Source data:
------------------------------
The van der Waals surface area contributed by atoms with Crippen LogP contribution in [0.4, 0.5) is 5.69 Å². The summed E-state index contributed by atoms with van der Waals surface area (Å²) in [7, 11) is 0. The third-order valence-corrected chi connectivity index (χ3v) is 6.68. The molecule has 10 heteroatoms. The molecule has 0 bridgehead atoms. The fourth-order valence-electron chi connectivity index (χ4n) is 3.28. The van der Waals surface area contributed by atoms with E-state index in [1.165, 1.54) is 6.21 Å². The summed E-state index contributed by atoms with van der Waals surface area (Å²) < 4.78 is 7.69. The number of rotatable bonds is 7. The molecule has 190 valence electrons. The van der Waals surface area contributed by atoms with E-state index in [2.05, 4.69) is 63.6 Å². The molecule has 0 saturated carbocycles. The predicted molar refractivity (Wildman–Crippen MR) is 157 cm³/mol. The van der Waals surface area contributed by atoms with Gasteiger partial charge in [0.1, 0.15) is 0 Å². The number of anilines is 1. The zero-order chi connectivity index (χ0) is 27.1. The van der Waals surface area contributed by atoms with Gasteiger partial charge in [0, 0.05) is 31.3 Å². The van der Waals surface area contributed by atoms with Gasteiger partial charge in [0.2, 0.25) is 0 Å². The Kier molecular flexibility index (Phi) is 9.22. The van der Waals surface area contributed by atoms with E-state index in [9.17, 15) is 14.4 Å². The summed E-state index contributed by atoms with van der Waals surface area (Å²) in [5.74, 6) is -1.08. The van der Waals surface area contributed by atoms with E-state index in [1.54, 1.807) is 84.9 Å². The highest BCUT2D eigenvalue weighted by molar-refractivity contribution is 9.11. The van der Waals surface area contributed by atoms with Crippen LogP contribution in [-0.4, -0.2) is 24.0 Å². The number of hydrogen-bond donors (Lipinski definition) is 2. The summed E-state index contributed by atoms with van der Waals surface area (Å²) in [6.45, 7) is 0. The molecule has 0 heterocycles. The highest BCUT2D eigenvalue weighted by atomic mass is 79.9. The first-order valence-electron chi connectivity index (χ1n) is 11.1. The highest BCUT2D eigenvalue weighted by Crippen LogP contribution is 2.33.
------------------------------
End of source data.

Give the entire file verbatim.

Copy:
The van der Waals surface area contributed by atoms with Crippen LogP contribution in [0.4, 0.5) is 5.69 Å². The summed E-state index contributed by atoms with van der Waals surface area (Å²) in [7, 11) is 0. The third-order valence-corrected chi connectivity index (χ3v) is 6.68. The molecule has 10 heteroatoms. The molecule has 0 bridgehead atoms. The fourth-order valence-electron chi connectivity index (χ4n) is 3.28. The van der Waals surface area contributed by atoms with E-state index in [1.165, 1.54) is 6.21 Å². The summed E-state index contributed by atoms with van der Waals surface area (Å²) < 4.78 is 7.69. The number of rotatable bonds is 7. The molecule has 190 valence electrons. The van der Waals surface area contributed by atoms with E-state index in [2.05, 4.69) is 63.6 Å². The molecule has 0 saturated carbocycles. The predicted molar refractivity (Wildman–Crippen MR) is 157 cm³/mol. The van der Waals surface area contributed by atoms with Gasteiger partial charge in [0.1, 0.15) is 0 Å². The number of anilines is 1. The zero-order chi connectivity index (χ0) is 27.1. The van der Waals surface area contributed by atoms with Gasteiger partial charge in [0, 0.05) is 31.3 Å². The van der Waals surface area contributed by atoms with Gasteiger partial charge in [0.2, 0.25) is 0 Å². The Kier molecular flexibility index (Phi) is 9.22. The van der Waals surface area contributed by atoms with E-state index in [9.17, 15) is 14.4 Å². The summed E-state index contributed by atoms with van der Waals surface area (Å²) in [5.74, 6) is -1.08. The van der Waals surface area contributed by atoms with E-state index in [1.54, 1.807) is 84.9 Å². The highest BCUT2D eigenvalue weighted by molar-refractivity contribution is 9.11. The van der Waals surface area contributed by atoms with Crippen LogP contribution in [-0.4, -0.2) is 24.0 Å². The number of hydrogen-bond donors (Lipinski definition) is 2. The summed E-state index contributed by atoms with van der Waals surface area (Å²) in [6.45, 7) is 0. The molecule has 0 heterocycles. The highest BCUT2D eigenvalue weighted by atomic mass is 79.9. The first-order valence-electron chi connectivity index (χ1n) is 11.1. The highest BCUT2D eigenvalue weighted by Crippen LogP contribution is 2.33.